You could do whatever you want, and you'll be fine. Number five is music festivals. So if you know Chelsea in 2019-- which you, guys, do.

We're friends-- You would not ever expect that I'm the kind of person who used to go to music festivals. And you would be right to think that. My wardrobe is, basically, entirely Banana Republic.

I don't love loud noises. The crowds make me anxious. So on and so forth.

There's actually a bar in New York City, where everyone has to whisper. You can't go above a certain volume, or the bartender will really harshly shush you. And that's the best bar ever.

But I used to be someone who followed the herd in a big way. That meant impressing the dudes I was dating, who were often into music festivals, and being with the friends, who weren't even all that into me, but who loved music festivals too. So.

Through a combination of just social pressure and insecurity and crushes and the fact that it was an era of music festivals-- although that still seems to be going on--. I went to a lot of music festivals. And on some level, although I knew in many ways that they were not for me, I did feel like they would make me happy.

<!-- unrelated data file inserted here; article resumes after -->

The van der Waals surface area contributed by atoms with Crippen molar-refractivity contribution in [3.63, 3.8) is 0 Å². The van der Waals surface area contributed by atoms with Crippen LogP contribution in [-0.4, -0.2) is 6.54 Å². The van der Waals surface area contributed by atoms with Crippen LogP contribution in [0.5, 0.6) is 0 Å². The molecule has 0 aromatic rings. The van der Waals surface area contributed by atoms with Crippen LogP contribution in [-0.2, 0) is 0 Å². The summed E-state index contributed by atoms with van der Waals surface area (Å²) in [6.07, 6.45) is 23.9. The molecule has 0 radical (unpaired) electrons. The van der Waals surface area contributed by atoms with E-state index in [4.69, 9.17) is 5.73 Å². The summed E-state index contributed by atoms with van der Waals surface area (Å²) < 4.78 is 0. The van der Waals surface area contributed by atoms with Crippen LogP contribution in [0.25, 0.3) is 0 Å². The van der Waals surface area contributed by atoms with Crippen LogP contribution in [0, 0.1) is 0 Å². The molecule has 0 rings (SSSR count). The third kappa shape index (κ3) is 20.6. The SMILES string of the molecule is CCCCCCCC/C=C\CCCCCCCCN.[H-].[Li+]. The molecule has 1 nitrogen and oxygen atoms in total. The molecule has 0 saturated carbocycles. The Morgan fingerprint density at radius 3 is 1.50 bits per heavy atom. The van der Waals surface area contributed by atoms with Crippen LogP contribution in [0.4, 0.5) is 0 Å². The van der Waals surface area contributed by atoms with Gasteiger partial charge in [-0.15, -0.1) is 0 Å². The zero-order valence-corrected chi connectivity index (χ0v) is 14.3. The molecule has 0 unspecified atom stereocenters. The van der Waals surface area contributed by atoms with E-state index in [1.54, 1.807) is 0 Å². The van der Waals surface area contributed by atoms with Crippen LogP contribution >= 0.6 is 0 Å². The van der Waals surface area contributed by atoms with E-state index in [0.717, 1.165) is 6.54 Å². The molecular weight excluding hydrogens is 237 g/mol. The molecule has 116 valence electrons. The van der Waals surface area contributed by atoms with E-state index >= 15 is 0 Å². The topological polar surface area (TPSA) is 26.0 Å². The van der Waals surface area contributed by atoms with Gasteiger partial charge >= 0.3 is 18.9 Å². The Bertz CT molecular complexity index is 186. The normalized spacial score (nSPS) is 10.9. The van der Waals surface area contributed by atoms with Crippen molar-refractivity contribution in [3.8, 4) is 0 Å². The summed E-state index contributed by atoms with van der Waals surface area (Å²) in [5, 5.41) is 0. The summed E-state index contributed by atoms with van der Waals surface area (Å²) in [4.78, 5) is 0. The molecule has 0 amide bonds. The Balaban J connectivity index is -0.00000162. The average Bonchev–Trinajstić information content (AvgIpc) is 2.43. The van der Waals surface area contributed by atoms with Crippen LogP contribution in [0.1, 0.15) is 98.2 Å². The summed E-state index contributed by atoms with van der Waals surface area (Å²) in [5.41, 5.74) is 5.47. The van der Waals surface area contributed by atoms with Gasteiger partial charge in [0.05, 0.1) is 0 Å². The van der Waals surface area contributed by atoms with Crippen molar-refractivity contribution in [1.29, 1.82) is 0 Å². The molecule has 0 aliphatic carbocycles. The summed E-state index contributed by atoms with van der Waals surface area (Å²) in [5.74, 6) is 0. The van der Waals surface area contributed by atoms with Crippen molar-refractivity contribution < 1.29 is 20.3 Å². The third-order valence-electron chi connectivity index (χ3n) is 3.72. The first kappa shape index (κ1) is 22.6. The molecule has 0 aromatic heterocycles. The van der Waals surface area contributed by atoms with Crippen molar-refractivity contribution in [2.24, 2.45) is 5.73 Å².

Because that's how they're pitched. They're like a young person rite of passage. Everyone's supposed to go to them.

They pitch themselves as being so fun and accessible to everyone and having something for everyone's tastes. And it seems like the cool thing to do, especially, when you're quasi dating a guy, who's really into music festivals and sells you on them. But in every single case, there was a point during the music festival experience where I was standing in some kind of dirt patch.

And I was just dying of sun poisoning and dehydration and too much alcohol and disorientation. And I was just like, I have this overwhelming feeling of, what am I doing here? How much effing money am I spending on this?

How did I get to this place in my life? Who are these people? Why am I here?

It was awful. And every time I remember that moment of clarity that was like, this is bad, this is a bad experience, everything about it is negative. Even for every one act that you want to see, there's 10 that you're like, why am I having to hear this band that I hate at full, full volume?

Why can't I get through? Why are there people moshing and in the line for sandwiches. It's chaos.